(1802–67) Union naval officer, born in Maryland. Ringgold served from 1823 to 1825 as part of the “mosquito fleet” that controlled piracy in the West Indies. In 1838 he joined an expedition, led by Charles Wilkes, to explore Pacific Ocean sailing routes and South Seas whaling grounds. After this trip, Ringgold helped chart the west coast of North America. From 1853 to 1856, he led an expedition, planned in conjunction with that of Captain Matthew C. Perry, to explore eastern routes from California to the Far East. Concerns about Ringgold's mental stability led to his being removed from his post and from the active duty roster, but he won a review of his case that reversed the rulings. During the Civil War, in 1861, during a furious gale outside Port Royal, South Carolina, he courageously rescued 400 marines from a foundering vessel; this action and the rescue of a second vessel, the Vermont, in 1862, earned him congressional recognition.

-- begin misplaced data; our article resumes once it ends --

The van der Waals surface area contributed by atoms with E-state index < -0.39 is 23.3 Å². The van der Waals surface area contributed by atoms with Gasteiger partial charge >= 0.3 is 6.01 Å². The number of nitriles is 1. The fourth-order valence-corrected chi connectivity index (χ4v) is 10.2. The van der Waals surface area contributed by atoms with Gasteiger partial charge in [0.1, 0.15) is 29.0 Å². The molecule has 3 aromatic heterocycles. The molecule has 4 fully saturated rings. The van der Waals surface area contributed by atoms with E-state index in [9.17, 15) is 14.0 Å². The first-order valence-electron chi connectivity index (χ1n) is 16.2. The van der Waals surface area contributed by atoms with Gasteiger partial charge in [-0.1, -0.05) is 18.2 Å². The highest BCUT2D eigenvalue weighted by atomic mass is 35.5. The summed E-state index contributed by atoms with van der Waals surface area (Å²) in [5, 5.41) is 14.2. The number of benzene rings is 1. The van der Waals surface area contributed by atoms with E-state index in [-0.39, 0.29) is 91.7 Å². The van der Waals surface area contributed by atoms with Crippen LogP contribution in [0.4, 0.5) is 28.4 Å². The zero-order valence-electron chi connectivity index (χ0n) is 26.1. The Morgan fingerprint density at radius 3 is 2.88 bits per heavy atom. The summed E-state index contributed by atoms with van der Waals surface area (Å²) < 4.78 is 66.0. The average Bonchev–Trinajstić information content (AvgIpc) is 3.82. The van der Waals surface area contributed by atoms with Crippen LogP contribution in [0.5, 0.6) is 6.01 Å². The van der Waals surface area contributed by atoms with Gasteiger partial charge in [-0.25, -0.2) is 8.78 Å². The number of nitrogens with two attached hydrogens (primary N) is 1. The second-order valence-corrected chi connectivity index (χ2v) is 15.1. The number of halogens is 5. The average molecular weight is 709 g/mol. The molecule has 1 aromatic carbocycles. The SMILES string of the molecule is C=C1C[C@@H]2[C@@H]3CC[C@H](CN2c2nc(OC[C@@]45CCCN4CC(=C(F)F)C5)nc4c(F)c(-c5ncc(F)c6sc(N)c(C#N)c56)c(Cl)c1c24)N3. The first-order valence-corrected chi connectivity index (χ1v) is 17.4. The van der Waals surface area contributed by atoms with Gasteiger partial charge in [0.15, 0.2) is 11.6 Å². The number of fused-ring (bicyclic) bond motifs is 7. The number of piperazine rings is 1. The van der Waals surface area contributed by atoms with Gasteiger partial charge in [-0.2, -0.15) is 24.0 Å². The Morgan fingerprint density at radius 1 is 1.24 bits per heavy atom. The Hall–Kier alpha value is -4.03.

From The Oxford Essential Dictionary of the U.S. Military in Oxford Reference.
Subjects: Warfare and Defence.